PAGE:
Yes, in most cases. You can usually revalidate an expired visa automatically when returning from a visit of less than 30 days provided you have a valid SEVIS Form I-20 and a valid unexpired Form I-94 (this process is called automatic visa revalidation).
One can usually revalidate an expired visa automatically when returning from a visit of less than 30 days to Canada, Mexico, or one of the islands (other than Cuba) adjacent to the United States provided one has a valid SEVIS Form I-20 and a valid unexpired Form I-94. Note: This process revalidates your visa (making it eligible for a single trip) but does not renew it.
You will not be eligible for automatic visa revalidation if: you applied for a new visa and it has not been issued; you applied for a new visa and were denied; you have a terminated SEVIS record indicating that you are out of status; you have been out of the U.S. for more than 30 days; and you are a citizen of Cuba/Iran/North Korea/Sudan and Syria.
No. You will need a valid SEVIS Form I-20 and a valid unexpired Form I-94. Be sure that you do not have a terminated SEVIS record showing that you are out of status.
You may be considered ineligible to return to the U.S. as an F1 student, because you have exhibited an intent to immigrate which is inconsistent with your non-immigrant status.
Yes. However, you will be considered an initial student for SEVIS purposes. You will have to pay the SEVIS I-901 fee and any time you have accrued towards qualification for training or employment is lost. You must have the new SEVIS I-20 showing that you are entering on a new SEVIS ID number. You should be aware that CBP will determine whether or not to admit you with the new SEVIS I-20. If you did not comply with the terms of your status during a prior stay in the U.S., they may decide that you are not eligible to reenter.
Yes, you may reenter to search for employment.
Yes, you may reenter to search for employment.
If your OPT has been approved and you depart before you got a job, your OPT ends and you cannot renter unless you have a written job offer. If you have a job, you may travel and reenter to resume work at the same job or you have a written offer for another job.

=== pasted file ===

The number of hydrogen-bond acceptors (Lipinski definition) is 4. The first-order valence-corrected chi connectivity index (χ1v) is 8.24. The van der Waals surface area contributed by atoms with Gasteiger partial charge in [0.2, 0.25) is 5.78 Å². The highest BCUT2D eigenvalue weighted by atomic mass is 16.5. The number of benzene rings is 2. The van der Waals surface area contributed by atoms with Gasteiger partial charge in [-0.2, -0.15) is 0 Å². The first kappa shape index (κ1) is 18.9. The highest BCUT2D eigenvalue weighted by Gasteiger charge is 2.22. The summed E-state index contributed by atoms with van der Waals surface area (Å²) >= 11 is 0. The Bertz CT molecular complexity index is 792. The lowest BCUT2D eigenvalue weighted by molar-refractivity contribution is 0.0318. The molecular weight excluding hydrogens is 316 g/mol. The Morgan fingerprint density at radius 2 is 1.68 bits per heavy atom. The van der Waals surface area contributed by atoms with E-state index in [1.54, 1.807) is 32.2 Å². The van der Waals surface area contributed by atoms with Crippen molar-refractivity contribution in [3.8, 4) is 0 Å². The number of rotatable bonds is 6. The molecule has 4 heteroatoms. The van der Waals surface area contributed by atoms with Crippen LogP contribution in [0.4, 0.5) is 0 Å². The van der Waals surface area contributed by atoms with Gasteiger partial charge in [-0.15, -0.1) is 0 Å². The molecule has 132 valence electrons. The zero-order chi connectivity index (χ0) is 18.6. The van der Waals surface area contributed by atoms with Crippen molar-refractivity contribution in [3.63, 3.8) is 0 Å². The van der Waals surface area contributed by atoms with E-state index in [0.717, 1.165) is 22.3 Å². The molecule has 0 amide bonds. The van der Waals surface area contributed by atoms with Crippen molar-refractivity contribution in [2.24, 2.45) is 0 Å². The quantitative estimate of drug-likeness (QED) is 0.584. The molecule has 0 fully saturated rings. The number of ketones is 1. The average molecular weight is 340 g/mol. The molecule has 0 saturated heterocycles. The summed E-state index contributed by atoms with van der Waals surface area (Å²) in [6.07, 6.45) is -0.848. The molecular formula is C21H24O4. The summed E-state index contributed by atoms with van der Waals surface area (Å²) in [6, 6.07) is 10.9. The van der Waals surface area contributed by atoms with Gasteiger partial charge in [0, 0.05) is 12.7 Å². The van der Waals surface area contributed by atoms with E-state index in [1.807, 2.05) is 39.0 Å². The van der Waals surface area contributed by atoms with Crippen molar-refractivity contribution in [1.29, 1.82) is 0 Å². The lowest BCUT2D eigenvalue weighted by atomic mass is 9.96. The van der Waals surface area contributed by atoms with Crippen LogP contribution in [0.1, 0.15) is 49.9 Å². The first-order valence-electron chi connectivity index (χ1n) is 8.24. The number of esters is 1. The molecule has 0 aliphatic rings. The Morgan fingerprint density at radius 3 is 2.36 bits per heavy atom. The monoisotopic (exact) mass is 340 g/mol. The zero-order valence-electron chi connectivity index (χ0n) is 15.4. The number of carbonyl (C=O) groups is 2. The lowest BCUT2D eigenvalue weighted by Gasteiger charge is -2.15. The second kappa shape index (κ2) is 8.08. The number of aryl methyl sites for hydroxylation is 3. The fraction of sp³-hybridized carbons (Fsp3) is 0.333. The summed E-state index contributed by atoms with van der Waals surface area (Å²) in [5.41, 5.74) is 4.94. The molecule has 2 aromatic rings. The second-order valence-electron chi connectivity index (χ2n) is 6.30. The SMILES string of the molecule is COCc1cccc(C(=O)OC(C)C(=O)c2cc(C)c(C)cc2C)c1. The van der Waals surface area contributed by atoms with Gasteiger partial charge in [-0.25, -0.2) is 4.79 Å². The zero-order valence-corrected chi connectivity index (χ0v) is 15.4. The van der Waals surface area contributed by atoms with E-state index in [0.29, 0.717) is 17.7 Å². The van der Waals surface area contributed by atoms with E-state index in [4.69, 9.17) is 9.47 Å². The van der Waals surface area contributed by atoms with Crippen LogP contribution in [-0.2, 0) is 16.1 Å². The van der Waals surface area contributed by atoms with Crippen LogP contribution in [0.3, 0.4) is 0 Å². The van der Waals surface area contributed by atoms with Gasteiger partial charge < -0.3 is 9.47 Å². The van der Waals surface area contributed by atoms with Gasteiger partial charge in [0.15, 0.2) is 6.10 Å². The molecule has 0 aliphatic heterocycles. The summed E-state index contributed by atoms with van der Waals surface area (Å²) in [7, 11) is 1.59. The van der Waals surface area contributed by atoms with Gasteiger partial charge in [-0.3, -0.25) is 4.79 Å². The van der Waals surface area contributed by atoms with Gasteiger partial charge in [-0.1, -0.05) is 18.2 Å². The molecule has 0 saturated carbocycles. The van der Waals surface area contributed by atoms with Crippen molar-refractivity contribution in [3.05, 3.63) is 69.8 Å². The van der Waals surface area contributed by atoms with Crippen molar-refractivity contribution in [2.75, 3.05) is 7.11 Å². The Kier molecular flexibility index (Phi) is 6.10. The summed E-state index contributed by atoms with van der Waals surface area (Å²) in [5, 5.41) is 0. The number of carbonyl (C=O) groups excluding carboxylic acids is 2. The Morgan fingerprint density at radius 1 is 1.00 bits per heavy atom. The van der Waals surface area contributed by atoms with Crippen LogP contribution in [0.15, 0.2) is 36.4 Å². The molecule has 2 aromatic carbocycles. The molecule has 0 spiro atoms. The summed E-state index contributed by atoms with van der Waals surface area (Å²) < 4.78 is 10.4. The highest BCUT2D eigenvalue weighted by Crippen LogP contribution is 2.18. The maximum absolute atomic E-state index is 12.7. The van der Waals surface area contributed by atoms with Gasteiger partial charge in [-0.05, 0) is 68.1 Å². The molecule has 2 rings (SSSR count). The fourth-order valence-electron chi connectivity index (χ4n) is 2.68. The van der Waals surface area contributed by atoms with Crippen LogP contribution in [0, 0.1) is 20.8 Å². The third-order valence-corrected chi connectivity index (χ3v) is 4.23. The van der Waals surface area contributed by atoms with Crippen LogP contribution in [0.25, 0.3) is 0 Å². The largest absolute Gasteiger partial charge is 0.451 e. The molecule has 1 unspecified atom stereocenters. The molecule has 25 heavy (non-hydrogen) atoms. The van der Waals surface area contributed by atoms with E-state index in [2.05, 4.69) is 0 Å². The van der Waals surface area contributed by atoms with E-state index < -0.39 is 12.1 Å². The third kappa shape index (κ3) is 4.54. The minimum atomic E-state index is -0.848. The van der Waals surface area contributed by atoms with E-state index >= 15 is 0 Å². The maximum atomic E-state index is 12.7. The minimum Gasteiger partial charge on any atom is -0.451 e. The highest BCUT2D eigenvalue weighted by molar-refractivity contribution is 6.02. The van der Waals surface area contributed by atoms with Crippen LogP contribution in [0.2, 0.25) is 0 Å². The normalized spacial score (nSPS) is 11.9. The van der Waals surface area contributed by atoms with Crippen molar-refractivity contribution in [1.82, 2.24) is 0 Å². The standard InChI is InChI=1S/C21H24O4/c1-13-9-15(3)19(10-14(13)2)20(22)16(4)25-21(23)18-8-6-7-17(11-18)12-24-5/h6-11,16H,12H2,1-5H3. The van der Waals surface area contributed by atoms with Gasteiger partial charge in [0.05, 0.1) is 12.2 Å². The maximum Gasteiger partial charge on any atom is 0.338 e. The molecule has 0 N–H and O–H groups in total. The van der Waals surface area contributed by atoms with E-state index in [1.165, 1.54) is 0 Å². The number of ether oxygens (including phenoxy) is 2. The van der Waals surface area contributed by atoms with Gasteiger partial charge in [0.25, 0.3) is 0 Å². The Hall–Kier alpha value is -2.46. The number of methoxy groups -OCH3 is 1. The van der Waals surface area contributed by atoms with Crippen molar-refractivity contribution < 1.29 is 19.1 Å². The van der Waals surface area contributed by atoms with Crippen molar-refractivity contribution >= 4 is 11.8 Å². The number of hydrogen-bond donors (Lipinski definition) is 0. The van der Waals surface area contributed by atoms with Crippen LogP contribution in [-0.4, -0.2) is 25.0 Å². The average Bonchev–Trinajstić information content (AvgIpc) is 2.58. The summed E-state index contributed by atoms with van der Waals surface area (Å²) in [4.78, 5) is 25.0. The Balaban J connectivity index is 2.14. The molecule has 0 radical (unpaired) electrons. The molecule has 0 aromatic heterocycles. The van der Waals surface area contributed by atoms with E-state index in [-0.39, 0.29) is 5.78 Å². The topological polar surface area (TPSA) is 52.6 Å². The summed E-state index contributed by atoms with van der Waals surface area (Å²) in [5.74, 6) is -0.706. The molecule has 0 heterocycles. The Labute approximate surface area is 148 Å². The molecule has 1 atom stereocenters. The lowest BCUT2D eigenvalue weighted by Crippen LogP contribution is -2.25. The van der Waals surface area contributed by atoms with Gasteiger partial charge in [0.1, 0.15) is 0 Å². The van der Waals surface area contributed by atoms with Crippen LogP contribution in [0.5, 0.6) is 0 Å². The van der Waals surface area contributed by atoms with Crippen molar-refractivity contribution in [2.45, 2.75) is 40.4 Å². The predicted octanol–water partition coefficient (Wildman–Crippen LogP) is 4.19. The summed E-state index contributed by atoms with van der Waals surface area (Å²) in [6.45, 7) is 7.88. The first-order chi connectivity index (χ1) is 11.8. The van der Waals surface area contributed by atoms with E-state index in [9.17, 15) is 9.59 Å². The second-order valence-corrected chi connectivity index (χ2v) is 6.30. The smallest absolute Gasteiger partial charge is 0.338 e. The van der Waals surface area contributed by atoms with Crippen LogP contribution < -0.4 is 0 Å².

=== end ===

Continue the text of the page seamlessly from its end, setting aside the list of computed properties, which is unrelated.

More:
Yes, but the Department of State (DOS) recommends that you apply in your home country.
In some cases you can. If you exit the U.S. and apply for a visa you cannot return until DOS issues a new visa. If DOS denies your application, you will not be able to return as a student. Note that applying for a new visa is not the same as automatic visa revalidation.
Dependents of a continuing F1 student, previously admitted into the U.S. in F2 status should have a current Form I-20 in their names that certifies admissibility (i.e. DSO signature approving travel). Note each dependent must have an individual Form I-20. Besides, a valid visa unless you are from Canada or Bermuda, the primary (F1) must be in active status. Also, the F1 holder must have a valid Form I-94 arrival/departure card.
You may apply with USCIS by submitting an application using Form I-539 before the expiration date on your I-94 USCIS ELIS. Note: Students should contact their DSO official to extend/change the status.
A student may engage in practical training only after completing studies. Any off-campus employment must be related to their area of study and must be authorized prior to starting any work by the DSO and USCIS.
It fosters global understanding through educational and cultural exchanges. All exchange visitors are expected to return to their home country upon completion of the program in order to share their exchange experiences.
Once you obtain a Form DS-2019 from a Sponsor, you may apply for an exchange visitor J-1 visa at the nearest U.S. embassy or consulate in your country of residence.
Spouse and any children can apply for an exchange visitor (J-2) visa when you apply, or join you after you are in the United States if the exchange category in which you are participating permits an accompanying spouse and/or dependents (i.e. regulations prohibit an accompanying spouse in the categories of Camp Counselor, Summer Work Travel, Au pair and Secondary School Student). In some cases, an individual sponsor’s program will not permit a spouse or dependents to accompany their participants.
You may not arrive 30 days before the program start date shown on DS-2019. You have 30 days grace period to depart the U.S. after the end of the program.
Yes. Your program sponsor may extend your program up to its maximum length. If an extension is granted, a new Form DS-2019 will be issued to you reflecting the change.
If the program is terminated for just cause, the sponsor will enter the information on SEVIS, and you are expected to depart the U.S. immediately. You will not be entitled to the 30 days post-completion grace period because you did not successfully complete the program.
Immediately notify the program sponsor. The sponsor will enter the information on SEVIS, and you should depart the U.S. immediately. You will not be entitled to the 30 days post-completion grace period because you did not successfully complete the program.